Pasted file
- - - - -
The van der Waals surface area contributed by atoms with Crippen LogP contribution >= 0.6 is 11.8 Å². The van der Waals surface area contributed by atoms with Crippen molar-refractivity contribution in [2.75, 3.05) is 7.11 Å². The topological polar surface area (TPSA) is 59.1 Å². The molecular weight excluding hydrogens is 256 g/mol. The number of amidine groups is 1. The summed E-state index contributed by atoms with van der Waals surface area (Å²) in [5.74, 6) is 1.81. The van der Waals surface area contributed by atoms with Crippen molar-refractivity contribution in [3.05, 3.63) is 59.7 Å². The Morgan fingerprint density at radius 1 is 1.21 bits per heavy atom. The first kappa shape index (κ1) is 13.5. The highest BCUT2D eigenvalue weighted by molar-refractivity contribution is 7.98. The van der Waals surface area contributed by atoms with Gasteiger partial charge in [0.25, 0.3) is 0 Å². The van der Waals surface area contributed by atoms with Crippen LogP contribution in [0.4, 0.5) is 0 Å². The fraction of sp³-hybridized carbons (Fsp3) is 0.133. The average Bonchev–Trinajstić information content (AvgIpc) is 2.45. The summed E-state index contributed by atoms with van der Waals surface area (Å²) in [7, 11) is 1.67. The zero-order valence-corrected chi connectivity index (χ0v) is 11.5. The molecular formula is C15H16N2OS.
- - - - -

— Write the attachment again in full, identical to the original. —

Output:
The van der Waals surface area contributed by atoms with Crippen LogP contribution >= 0.6 is 11.8 Å². The van der Waals surface area contributed by atoms with Crippen molar-refractivity contribution in [2.75, 3.05) is 7.11 Å². The topological polar surface area (TPSA) is 59.1 Å². The molecular weight excluding hydrogens is 256 g/mol. The number of amidine groups is 1. The summed E-state index contributed by atoms with van der Waals surface area (Å²) in [5.74, 6) is 1.81. The van der Waals surface area contributed by atoms with Crippen molar-refractivity contribution in [3.05, 3.63) is 59.7 Å². The Morgan fingerprint density at radius 1 is 1.21 bits per heavy atom. The first kappa shape index (κ1) is 13.5. The highest BCUT2D eigenvalue weighted by molar-refractivity contribution is 7.98. The van der Waals surface area contributed by atoms with Gasteiger partial charge in [0.25, 0.3) is 0 Å². The van der Waals surface area contributed by atoms with Crippen LogP contribution in [0.4, 0.5) is 0 Å². The fraction of sp³-hybridized carbons (Fsp3) is 0.133. The average Bonchev–Trinajstić information content (AvgIpc) is 2.45. The summed E-state index contributed by atoms with van der Waals surface area (Å²) in [7, 11) is 1.67. The zero-order valence-corrected chi connectivity index (χ0v) is 11.5. The molecular formula is C15H16N2OS.